China suffers from transnational movement of hazardous wastes from Western countries and has become a dumping ground for electronic waste (e-waste), experts say in a new report.
China's State Environmental Protection Administration (SEPA) revealed that 80 percent of the world's e-waste comes to Asia and 90 percent of it entered China making it the world's biggest dumping ground for such material.
Around 50 to 80 percent of e-waste from the US was destined for China while the country, along with Indonesia, was the major export destination of the UK's e-waste, China is a party to the Basel Convention on the Transboundary Movement of Hazardous Wastes and Their Disposal, which came into effect in August 1992, to prevent the export and import of hazardous wastes.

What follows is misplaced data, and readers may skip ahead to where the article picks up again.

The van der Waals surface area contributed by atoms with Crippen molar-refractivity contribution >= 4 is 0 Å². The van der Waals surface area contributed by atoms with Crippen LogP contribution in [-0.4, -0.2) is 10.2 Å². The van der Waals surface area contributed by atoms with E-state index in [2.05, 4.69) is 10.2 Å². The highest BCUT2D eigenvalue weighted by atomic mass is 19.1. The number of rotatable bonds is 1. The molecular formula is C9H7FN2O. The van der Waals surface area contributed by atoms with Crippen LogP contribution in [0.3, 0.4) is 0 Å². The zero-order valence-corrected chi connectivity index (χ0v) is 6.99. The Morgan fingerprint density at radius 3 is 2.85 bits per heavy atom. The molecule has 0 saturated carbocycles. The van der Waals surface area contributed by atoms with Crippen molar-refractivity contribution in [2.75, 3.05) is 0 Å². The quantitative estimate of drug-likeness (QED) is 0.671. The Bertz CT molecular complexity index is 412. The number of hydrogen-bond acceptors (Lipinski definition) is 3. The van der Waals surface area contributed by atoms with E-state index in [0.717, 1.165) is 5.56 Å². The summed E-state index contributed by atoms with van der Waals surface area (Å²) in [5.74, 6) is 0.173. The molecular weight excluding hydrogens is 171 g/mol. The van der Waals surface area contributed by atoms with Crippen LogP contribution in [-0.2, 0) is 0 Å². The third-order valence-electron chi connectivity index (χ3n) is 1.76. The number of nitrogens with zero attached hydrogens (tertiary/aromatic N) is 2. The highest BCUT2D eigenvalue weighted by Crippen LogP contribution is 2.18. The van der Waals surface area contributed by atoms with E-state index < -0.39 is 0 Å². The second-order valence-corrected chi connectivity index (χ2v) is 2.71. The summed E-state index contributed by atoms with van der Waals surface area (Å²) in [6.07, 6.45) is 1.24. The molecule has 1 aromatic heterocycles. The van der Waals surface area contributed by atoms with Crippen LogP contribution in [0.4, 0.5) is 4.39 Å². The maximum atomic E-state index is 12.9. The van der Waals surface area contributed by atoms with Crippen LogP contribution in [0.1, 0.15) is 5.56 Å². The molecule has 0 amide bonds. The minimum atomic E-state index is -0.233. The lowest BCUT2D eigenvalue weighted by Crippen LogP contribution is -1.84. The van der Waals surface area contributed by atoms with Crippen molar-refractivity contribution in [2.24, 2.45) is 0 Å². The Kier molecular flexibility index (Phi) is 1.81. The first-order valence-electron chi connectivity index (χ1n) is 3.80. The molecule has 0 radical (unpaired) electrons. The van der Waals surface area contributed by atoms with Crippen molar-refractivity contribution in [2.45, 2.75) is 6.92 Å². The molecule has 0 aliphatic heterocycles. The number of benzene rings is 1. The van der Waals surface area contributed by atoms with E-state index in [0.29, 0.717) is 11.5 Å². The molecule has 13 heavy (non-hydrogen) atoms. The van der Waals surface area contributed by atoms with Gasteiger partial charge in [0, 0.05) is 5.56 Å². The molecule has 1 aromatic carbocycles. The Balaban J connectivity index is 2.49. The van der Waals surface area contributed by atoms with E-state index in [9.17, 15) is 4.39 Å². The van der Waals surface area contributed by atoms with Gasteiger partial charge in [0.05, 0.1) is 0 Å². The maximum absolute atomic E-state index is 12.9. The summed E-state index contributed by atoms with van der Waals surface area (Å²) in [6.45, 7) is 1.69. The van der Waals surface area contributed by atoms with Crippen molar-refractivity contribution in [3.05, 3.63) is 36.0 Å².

The government prohibits the import of such wastes but a lucrative black market has resulted in waste being smuggled in.
Under its commitments to the World Trade Organization (WTO) since its entry in 2001 the government has been drafting and amending laws and regulations in accordance with the international convention on environmental protection, according to the report.
The report was jointly produced by SEPA and the Chinese Academy of Social Sciences. It has been submitted to the State Council.